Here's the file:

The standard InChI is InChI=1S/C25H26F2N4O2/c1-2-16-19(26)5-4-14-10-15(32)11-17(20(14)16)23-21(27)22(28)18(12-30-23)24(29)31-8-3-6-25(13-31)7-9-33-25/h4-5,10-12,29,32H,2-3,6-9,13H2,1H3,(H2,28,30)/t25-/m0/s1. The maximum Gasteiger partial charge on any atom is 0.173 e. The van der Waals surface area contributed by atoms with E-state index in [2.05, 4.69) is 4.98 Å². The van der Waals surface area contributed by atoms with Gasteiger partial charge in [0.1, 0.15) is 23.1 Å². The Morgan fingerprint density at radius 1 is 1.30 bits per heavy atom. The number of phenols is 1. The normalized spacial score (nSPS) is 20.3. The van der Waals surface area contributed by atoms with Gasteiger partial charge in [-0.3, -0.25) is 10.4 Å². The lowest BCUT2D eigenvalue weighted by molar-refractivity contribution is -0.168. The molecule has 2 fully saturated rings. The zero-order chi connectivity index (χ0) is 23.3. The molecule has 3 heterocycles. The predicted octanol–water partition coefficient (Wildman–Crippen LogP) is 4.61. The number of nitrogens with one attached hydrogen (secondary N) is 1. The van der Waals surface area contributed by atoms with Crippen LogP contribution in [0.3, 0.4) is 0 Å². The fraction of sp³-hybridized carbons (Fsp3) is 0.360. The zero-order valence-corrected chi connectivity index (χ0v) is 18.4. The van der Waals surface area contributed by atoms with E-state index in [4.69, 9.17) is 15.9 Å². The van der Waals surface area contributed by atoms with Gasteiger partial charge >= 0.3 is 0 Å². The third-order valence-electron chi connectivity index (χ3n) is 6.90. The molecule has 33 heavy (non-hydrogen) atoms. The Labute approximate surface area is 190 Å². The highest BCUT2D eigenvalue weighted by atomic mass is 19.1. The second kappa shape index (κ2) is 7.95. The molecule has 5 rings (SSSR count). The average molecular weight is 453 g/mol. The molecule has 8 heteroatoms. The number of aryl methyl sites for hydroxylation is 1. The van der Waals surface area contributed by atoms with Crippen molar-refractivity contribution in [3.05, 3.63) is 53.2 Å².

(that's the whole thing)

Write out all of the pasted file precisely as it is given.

The standard InChI is InChI=1S/C25H26F2N4O2/c1-2-16-19(26)5-4-14-10-15(32)11-17(20(14)16)23-21(27)22(28)18(12-30-23)24(29)31-8-3-6-25(13-31)7-9-33-25/h4-5,10-12,29,32H,2-3,6-9,13H2,1H3,(H2,28,30)/t25-/m0/s1. The maximum Gasteiger partial charge on any atom is 0.173 e. The van der Waals surface area contributed by atoms with E-state index in [2.05, 4.69) is 4.98 Å². The van der Waals surface area contributed by atoms with Gasteiger partial charge in [0.1, 0.15) is 23.1 Å². The Morgan fingerprint density at radius 1 is 1.30 bits per heavy atom. The number of phenols is 1. The normalized spacial score (nSPS) is 20.3. The van der Waals surface area contributed by atoms with Gasteiger partial charge in [-0.3, -0.25) is 10.4 Å². The lowest BCUT2D eigenvalue weighted by molar-refractivity contribution is -0.168. The molecule has 2 fully saturated rings. The zero-order chi connectivity index (χ0) is 23.3. The molecule has 3 heterocycles. The predicted octanol–water partition coefficient (Wildman–Crippen LogP) is 4.61. The number of nitrogens with one attached hydrogen (secondary N) is 1. The van der Waals surface area contributed by atoms with Crippen LogP contribution in [0.3, 0.4) is 0 Å². The fraction of sp³-hybridized carbons (Fsp3) is 0.360. The zero-order valence-corrected chi connectivity index (χ0v) is 18.4. The van der Waals surface area contributed by atoms with E-state index in [4.69, 9.17) is 15.9 Å². The van der Waals surface area contributed by atoms with Gasteiger partial charge >= 0.3 is 0 Å². The third-order valence-electron chi connectivity index (χ3n) is 6.90. The molecule has 33 heavy (non-hydrogen) atoms. The Labute approximate surface area is 190 Å². The highest BCUT2D eigenvalue weighted by atomic mass is 19.1. The second kappa shape index (κ2) is 7.95. The molecule has 5 rings (SSSR count). The average molecular weight is 453 g/mol. The molecule has 8 heteroatoms. The number of aryl methyl sites for hydroxylation is 1. The van der Waals surface area contributed by atoms with Crippen molar-refractivity contribution in [3.05, 3.63) is 53.2 Å².